Startups, by definition, are in pursuit of growth. Getting traction is proof that you have customer demand—that your company is taking off.
The 50% rule of startups says that you should spend 50% of your time on product development and the other 50% on building traction. Why? Because you need to gain traction—before, during and after product launches—to survive as a company.
Without any early traction, you could run into these 4 scary scenarios after building your product:
Traction brings you cold customers who can provide you with valuable feedback during product development. This will protect you from the 4 scenarios above.
Before deciding which marketing channel you’ll focus your efforts on, you’ll need to set a traction goal. What numbers mean valuable growth to you?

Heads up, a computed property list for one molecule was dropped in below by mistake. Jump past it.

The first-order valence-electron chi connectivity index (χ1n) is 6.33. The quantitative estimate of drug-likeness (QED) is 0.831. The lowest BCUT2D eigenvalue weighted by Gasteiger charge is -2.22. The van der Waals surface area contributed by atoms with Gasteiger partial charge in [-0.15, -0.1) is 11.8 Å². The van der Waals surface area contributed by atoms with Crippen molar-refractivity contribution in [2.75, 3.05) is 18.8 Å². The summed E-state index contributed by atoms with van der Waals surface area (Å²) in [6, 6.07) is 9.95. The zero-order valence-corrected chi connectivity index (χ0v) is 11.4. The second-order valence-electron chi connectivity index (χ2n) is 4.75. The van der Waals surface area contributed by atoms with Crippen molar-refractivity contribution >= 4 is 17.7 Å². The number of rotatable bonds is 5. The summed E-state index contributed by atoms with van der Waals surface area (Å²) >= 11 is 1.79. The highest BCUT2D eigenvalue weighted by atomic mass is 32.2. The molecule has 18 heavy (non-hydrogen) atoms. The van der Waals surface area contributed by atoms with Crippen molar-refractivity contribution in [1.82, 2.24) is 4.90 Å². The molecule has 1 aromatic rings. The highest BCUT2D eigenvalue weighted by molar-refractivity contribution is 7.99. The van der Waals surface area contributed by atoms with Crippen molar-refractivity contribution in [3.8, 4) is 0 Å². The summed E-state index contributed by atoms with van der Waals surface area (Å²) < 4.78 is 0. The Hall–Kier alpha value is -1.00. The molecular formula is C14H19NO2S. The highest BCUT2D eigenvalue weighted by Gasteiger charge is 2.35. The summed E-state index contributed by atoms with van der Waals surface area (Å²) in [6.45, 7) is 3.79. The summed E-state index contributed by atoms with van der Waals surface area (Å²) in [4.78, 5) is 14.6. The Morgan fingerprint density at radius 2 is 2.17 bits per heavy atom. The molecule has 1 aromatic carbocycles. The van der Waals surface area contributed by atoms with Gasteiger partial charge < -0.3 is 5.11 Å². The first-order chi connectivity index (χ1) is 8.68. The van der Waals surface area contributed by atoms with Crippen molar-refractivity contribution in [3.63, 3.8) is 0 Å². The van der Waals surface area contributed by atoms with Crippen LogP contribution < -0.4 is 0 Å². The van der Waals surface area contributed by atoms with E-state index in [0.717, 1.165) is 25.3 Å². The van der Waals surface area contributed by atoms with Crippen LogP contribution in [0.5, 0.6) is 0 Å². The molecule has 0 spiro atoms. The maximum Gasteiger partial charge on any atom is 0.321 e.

Product development can be divided into three phases:
As you advance through the phases, your traction goals and strategies will change.
If you don’t see initial traction, don’t be so quick to give up. Look for any signs of real engagement among your user base. If you can find something, it’s worth continuing.
You may also be a couple years ahead of the market if your product is an emerging technology or unknown invention. In that case, you may have to stay in the game for a year or two before truly gaining traction.